A deer has been killed at Smardale Nature Reserve, prompting Cumbria Wildlife Trust to remind dog owners to keep their pets on leads.
The injuries the roe deer suffered suggest it was attacked by a dog.
Cumbria Wildlife Trust, which owns the nature reserve, said it was shocked by the incident and urged all dog owners to ensure that dogs are kept under close control, to prevent such attacks on wildlife.
Andrew Walter, reserves officer at Cumbria Wildlife Trust, said: “We received several calls from concerned members of the public on Saturday March 6 around 2pm, reporting that there was an injured deer on our nature reserve.
“The injuries suggest that it was attacked by a dog. The wounds were serious and despite alerting the RSPCA, the deer didn’t survive.
“We welcome dog walkers on our nature reserves, as the vast majority of them are responsible, but as all dogs descend from the wolf they pose a real threat to wildlife, as this recent incident vividly shows.
“Wildlife naturally fear domestic dogs, so even without physical chasing or attacks occurring, the regular presence of dogs on nature reserves will reduce numbers of wild animals.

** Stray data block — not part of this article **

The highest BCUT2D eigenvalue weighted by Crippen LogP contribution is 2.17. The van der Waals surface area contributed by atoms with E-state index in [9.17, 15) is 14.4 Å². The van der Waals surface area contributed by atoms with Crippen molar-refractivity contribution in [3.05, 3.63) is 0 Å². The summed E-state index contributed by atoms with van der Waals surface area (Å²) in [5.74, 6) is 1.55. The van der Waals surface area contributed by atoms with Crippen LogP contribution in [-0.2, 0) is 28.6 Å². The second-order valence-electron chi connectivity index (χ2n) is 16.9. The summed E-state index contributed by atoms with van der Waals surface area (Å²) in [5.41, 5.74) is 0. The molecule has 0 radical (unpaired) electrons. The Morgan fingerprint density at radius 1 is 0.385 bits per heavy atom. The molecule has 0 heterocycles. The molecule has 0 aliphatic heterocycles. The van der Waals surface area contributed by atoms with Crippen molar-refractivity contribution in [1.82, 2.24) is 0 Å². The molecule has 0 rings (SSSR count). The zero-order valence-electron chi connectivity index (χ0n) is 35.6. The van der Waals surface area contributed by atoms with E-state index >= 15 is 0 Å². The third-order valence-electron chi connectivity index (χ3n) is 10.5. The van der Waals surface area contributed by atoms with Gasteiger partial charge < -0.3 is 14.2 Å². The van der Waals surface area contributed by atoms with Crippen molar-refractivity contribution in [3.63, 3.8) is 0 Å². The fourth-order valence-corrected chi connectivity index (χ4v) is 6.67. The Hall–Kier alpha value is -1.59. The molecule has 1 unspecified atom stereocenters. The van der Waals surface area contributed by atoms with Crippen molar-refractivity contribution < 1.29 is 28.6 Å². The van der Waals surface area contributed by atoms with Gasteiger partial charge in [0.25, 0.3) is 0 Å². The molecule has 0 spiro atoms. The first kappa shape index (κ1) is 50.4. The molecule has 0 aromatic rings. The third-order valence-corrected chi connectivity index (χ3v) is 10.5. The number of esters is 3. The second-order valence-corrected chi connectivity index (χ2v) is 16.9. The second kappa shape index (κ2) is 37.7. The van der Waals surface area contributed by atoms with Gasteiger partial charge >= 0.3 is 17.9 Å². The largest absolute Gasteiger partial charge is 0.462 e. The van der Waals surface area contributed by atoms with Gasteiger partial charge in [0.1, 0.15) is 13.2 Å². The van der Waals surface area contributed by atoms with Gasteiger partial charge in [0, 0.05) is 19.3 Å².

“These sites are havens for wildlife. Therefore, we strongly urge all dog owners to be responsible: dogs must be kept on a lead or under close control at all times.
“Dogs should be kept to the designated routes and not allowed to roam off them.
“This is especially important at this time of year as animals are settling down to mate, nest or give birth. It’s also lambing time for many farms in the area, so extra vigilance is needed wherever you are in the countryside.
“We want all visitors to enjoy Smardale and our other nature reserves, but we ask everyone to please treat these sensitive areas with respect.
“Dog owners, we’d also like remind you not to leave dog mess on nature reserves – please take your poo bags home with you.”
Cumbria Wildlife Trust allows dogs to be walked on most of its nature reserves, as long as they are kept on a lead (or under close control) at all times, so that they don’t disturb wildlife or livestock.
However, in order to protect ground nesting birds from disturbance, dogs are not permitted at South Walney Nature Reserve at any time.
Temporary or seasonal restrictions may be in place at other nature reserves during the bird nesting season – March to August – for example at Foulney Island Nature Reserve.